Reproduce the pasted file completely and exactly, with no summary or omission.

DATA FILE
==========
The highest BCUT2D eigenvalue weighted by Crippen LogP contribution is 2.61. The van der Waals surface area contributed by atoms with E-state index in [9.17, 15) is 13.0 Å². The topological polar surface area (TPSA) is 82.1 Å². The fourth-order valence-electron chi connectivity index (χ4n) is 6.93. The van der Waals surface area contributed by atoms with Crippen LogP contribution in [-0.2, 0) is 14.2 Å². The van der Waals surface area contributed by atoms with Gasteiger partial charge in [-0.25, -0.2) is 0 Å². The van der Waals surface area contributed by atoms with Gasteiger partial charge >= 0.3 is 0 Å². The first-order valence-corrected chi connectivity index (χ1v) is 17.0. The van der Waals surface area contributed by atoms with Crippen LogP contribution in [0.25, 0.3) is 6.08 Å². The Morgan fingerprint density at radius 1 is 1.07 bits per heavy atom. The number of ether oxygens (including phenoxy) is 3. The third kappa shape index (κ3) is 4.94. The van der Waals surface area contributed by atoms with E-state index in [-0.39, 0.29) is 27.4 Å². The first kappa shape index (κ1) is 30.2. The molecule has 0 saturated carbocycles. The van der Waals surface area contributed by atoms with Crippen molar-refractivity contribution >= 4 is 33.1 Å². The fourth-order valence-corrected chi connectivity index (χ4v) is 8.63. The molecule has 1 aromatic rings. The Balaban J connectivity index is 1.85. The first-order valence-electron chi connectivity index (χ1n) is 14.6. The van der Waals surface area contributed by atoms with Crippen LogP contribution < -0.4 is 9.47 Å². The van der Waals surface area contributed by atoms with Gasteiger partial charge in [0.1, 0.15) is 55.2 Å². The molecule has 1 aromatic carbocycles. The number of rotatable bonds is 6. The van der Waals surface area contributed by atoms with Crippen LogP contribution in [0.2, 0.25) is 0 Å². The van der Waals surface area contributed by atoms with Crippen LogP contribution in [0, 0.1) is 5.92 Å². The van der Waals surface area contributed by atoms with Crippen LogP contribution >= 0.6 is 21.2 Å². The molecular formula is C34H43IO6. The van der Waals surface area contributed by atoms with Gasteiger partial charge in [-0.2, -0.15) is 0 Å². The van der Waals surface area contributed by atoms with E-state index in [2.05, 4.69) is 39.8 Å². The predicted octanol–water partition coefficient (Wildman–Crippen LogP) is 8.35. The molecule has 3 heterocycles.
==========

The highest BCUT2D eigenvalue weighted by Crippen LogP contribution is 2.61. The van der Waals surface area contributed by atoms with E-state index in [9.17, 15) is 13.0 Å². The topological polar surface area (TPSA) is 82.1 Å². The fourth-order valence-electron chi connectivity index (χ4n) is 6.93. The van der Waals surface area contributed by atoms with Crippen LogP contribution in [-0.2, 0) is 14.2 Å². The van der Waals surface area contributed by atoms with Gasteiger partial charge in [-0.25, -0.2) is 0 Å². The van der Waals surface area contributed by atoms with Gasteiger partial charge >= 0.3 is 0 Å². The first-order valence-corrected chi connectivity index (χ1v) is 17.0. The van der Waals surface area contributed by atoms with Crippen LogP contribution in [0.25, 0.3) is 6.08 Å². The Morgan fingerprint density at radius 1 is 1.07 bits per heavy atom. The number of ether oxygens (including phenoxy) is 3. The third kappa shape index (κ3) is 4.94. The van der Waals surface area contributed by atoms with E-state index in [-0.39, 0.29) is 27.4 Å². The first kappa shape index (κ1) is 30.2. The molecule has 0 saturated carbocycles. The van der Waals surface area contributed by atoms with Crippen molar-refractivity contribution >= 4 is 33.1 Å². The fourth-order valence-corrected chi connectivity index (χ4v) is 8.63. The molecule has 1 aromatic rings. The Balaban J connectivity index is 1.85. The first-order valence-electron chi connectivity index (χ1n) is 14.6. The van der Waals surface area contributed by atoms with Crippen LogP contribution < -0.4 is 9.47 Å². The van der Waals surface area contributed by atoms with Gasteiger partial charge in [0.1, 0.15) is 55.2 Å². The molecule has 1 aromatic carbocycles. The number of rotatable bonds is 6. The van der Waals surface area contributed by atoms with Crippen LogP contribution in [0.2, 0.25) is 0 Å². The van der Waals surface area contributed by atoms with Crippen LogP contribution in [0, 0.1) is 5.92 Å². The van der Waals surface area contributed by atoms with Crippen LogP contribution >= 0.6 is 21.2 Å². The molecular formula is C34H43IO6. The van der Waals surface area contributed by atoms with Gasteiger partial charge in [-0.2, -0.15) is 0 Å². The van der Waals surface area contributed by atoms with E-state index in [2.05, 4.69) is 39.8 Å². The predicted octanol–water partition coefficient (Wildman–Crippen LogP) is 8.35. The molecule has 3 heterocycles.